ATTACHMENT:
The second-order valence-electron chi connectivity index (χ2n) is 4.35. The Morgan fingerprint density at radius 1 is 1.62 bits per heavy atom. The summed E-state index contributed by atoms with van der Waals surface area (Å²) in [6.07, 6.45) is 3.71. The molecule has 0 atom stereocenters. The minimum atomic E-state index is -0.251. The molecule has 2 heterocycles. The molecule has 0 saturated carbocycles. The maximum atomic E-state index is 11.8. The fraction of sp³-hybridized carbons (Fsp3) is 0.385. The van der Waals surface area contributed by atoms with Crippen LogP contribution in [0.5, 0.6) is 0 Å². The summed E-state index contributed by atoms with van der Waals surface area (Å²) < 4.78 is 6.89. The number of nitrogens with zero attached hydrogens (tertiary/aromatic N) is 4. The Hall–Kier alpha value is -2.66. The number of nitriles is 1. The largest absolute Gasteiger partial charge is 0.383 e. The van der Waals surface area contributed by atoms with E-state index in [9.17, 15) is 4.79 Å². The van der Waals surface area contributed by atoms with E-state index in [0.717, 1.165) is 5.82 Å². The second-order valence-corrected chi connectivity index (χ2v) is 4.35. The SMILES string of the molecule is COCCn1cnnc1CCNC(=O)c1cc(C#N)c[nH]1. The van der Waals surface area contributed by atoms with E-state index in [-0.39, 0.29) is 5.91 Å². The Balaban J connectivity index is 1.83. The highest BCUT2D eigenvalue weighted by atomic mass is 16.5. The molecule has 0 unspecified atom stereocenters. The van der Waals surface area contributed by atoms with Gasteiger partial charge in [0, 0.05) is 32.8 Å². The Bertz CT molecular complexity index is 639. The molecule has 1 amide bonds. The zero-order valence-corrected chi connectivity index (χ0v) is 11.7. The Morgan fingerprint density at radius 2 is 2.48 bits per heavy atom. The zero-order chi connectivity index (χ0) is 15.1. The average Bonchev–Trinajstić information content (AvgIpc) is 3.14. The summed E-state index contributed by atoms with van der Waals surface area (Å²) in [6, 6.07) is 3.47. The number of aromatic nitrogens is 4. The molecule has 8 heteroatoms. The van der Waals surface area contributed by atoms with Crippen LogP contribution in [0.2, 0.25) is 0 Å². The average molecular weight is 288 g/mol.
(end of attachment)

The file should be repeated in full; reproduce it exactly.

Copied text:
The second-order valence-electron chi connectivity index (χ2n) is 4.35. The Morgan fingerprint density at radius 1 is 1.62 bits per heavy atom. The summed E-state index contributed by atoms with van der Waals surface area (Å²) in [6.07, 6.45) is 3.71. The molecule has 0 atom stereocenters. The minimum atomic E-state index is -0.251. The molecule has 2 heterocycles. The molecule has 0 saturated carbocycles. The maximum atomic E-state index is 11.8. The fraction of sp³-hybridized carbons (Fsp3) is 0.385. The van der Waals surface area contributed by atoms with Crippen LogP contribution in [0.5, 0.6) is 0 Å². The summed E-state index contributed by atoms with van der Waals surface area (Å²) < 4.78 is 6.89. The number of nitrogens with zero attached hydrogens (tertiary/aromatic N) is 4. The Hall–Kier alpha value is -2.66. The number of nitriles is 1. The largest absolute Gasteiger partial charge is 0.383 e. The van der Waals surface area contributed by atoms with E-state index in [9.17, 15) is 4.79 Å². The van der Waals surface area contributed by atoms with E-state index in [0.717, 1.165) is 5.82 Å². The second-order valence-corrected chi connectivity index (χ2v) is 4.35. The SMILES string of the molecule is COCCn1cnnc1CCNC(=O)c1cc(C#N)c[nH]1. The van der Waals surface area contributed by atoms with E-state index in [-0.39, 0.29) is 5.91 Å². The Balaban J connectivity index is 1.83. The highest BCUT2D eigenvalue weighted by atomic mass is 16.5. The molecule has 0 unspecified atom stereocenters. The van der Waals surface area contributed by atoms with Gasteiger partial charge in [0, 0.05) is 32.8 Å². The Bertz CT molecular complexity index is 639. The molecule has 1 amide bonds. The zero-order valence-corrected chi connectivity index (χ0v) is 11.7. The Morgan fingerprint density at radius 2 is 2.48 bits per heavy atom. The zero-order chi connectivity index (χ0) is 15.1. The average Bonchev–Trinajstić information content (AvgIpc) is 3.14. The summed E-state index contributed by atoms with van der Waals surface area (Å²) in [6, 6.07) is 3.47. The number of aromatic nitrogens is 4. The molecule has 8 heteroatoms. The van der Waals surface area contributed by atoms with Crippen LogP contribution in [0.2, 0.25) is 0 Å². The average molecular weight is 288 g/mol.